Andrew Williams is still standing, much to the chagrin of Cincinnati officials and some of his neighbors. The city of Cincinnati has attempted on numerous occasions to close William’s nightclub — known variously as Club Oasis, Club Ritz and Club Aqua Nite Life — through legal means but he continues to stay open to fight another day.
A local organization is trying to educate area schools on the importance of accepting the LGBT youth in their midst by presenting a series of documentary videos that it hopes will inspire and educate. The Greater Cincinnati Chapter of the Gay Lesbian Straight Education Network (GLSEN) is creating a series of videos called the “Stories Project.”
Citing a long-festering frustration with the “the lack of any progress or any meaningful discussion” with the Reds and Bengals on their spiraling demands for Hamilton County stadium subsidies, County Commissioner Todd Portune gathered a unique group of allies for a May 20 press conference outside a Court Street barbershop downtown.
Barricaded and continuing to rot away from weather’s abuse, the dilapidated remains of Old St. George Church still lie dormant after a four-alarm fire nearly destroyed the historic site more than three years ago. Clifton Heights Community Urban Redevelopment Corp. (CHCURC) has plans to begin repairs to the building in the next four to six weeks.
Even with all the medical advances, people infected with HIV have plenty to worry about. They include concerns like fearing the reaction when telling a new partner, being able to afford medications and qualifying for health insurance. Then there’s the case of Andre Davis, a former semi-professional wrestler and Hyde Park resident, who is facing a total of 24 counts of felonious assault for not disclosing his HIV-positive status to sexual partners.
A federal court might finally put an end to a contested judicial race that has been bitterly disputed since the November election. A hearing date of July 18 has been set in the Hamilton County Juvenile Court judge race. At the hearing, U.S. District Court Judge Susan Dlott will determine if provisional ballots that were originally thrown out should be counted.
Hamilton County candidates seeking elected office in November might experience dramatic outcomes to their races as Ohio voters adjust to new election laws. Sweeping election law reforms are pending in the both the Ohio House and Senate that supporters say are aimed at expanding access to the voting booth, but that critics counter will disenfranchise some people.
The usual narrative of America’s Dust Bowl years goes something like this: Midwestern farmers, driven by greed, recklessly and ignorantly wrecked the land to such a point that it became worthless. They essentially ate themselves to death. But Raj Patel, author of "The Value of Nothing," says it wasn’t some innate, every-man-for-himself style of greed that raped the land; it was the dominant capitalist construct that was to blame.
A spate of deaths in the area during police chases has renewed both local and national concerns about how and when officers should pursue suspects in vehicles. The most drastic incident, which ended late at night on March 16 with the deaths of a 33-year-old West African taxicab driver and his blind passenger, has already been noted by national advocates and pointed to as a reason why police pursuit policies need changed.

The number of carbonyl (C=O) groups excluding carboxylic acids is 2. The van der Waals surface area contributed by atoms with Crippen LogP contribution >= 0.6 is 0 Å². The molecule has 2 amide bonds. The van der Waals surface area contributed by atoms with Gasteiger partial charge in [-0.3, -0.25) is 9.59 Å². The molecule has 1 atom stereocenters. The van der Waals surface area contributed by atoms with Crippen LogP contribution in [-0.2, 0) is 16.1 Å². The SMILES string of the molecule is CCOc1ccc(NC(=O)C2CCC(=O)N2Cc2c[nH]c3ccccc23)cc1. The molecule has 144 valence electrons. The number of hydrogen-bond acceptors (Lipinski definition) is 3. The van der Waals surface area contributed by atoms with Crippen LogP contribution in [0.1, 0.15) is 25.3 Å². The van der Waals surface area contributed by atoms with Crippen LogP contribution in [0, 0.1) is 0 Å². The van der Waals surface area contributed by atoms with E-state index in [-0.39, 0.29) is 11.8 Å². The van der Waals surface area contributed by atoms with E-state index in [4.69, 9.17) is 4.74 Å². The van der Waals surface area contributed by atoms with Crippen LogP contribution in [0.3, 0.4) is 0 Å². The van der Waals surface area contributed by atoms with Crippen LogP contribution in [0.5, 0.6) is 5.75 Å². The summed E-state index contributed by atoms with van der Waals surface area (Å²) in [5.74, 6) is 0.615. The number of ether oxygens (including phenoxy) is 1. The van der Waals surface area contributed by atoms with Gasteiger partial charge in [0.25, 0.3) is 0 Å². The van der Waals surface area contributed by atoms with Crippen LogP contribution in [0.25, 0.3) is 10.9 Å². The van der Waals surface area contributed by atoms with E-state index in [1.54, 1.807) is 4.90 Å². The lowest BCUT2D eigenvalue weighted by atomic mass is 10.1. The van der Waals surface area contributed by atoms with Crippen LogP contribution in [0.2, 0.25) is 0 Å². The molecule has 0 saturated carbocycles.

While American civilians were preoccupied with an onslaught of fear-inducing swine flu headlines during the winter and spring of 2010, civilians of Sri Lanka were engrossed in the final chapters of a 26-year civil war that left nearly 100,000 corpses in its wake — many of which are yet to be found. A frightening percentage of the missing people were Sri Lankan journalists, specifically those who felt confident enough to publish damning information about their government’s military campaign against the separatist Liberation Tigers of Tamil Eelam (LTTE).
The Cincinnati Police Department's account of the deadly shooting of David "Bones" Hebert on the morning of April 18 raises numerous questions for Hebert's roomate and other friends. Moreover, it differs sharply from comments made to some of them by Hebert’s female companion at the scene that night. The woman, whose name hasn’t been released by police, has retained a Blue Ash attorney and declined any public comment.
Squaring off with Ohio’s $8 billion deficit, Gov. John Kasich unveiled his first budget plan March 15 that pleased supporters of tax breaks for the wealthy while causing deep concern for librarians, among many others.
On a farm in Spring Grove Village, on a windy spring morning, a group of Baby Boomers, artists and organic farmers gather in a small structure known as the “puppet barn.” They swap stories of royalty over cups of coffee sweetened with local honey. They have come to hear the teachings of a master beekeeper: author, biodynamic farmer and 30-year beekeeper Gunther Hauk.
For three decades the United States has conducted a massive economic experiment, testing a theory known as supply-side economics. The theory goes like this: Lower tax rates will encourage more investment, which in turn will mean more jobs and greater prosperity — so much so that tax revenues will go up, despite lower rates.
Despite being locked in the crosshairs of consumer criticism and ample evidence of its long history of paying lobbyists to block government regulations, Monsanto Co. still provides 90 percent of the world’s genetically modified seeds. But as skeletons tumble out of Monsanto’s deep, dark closet and spill onto the Internet, consumer awareness continues to grow.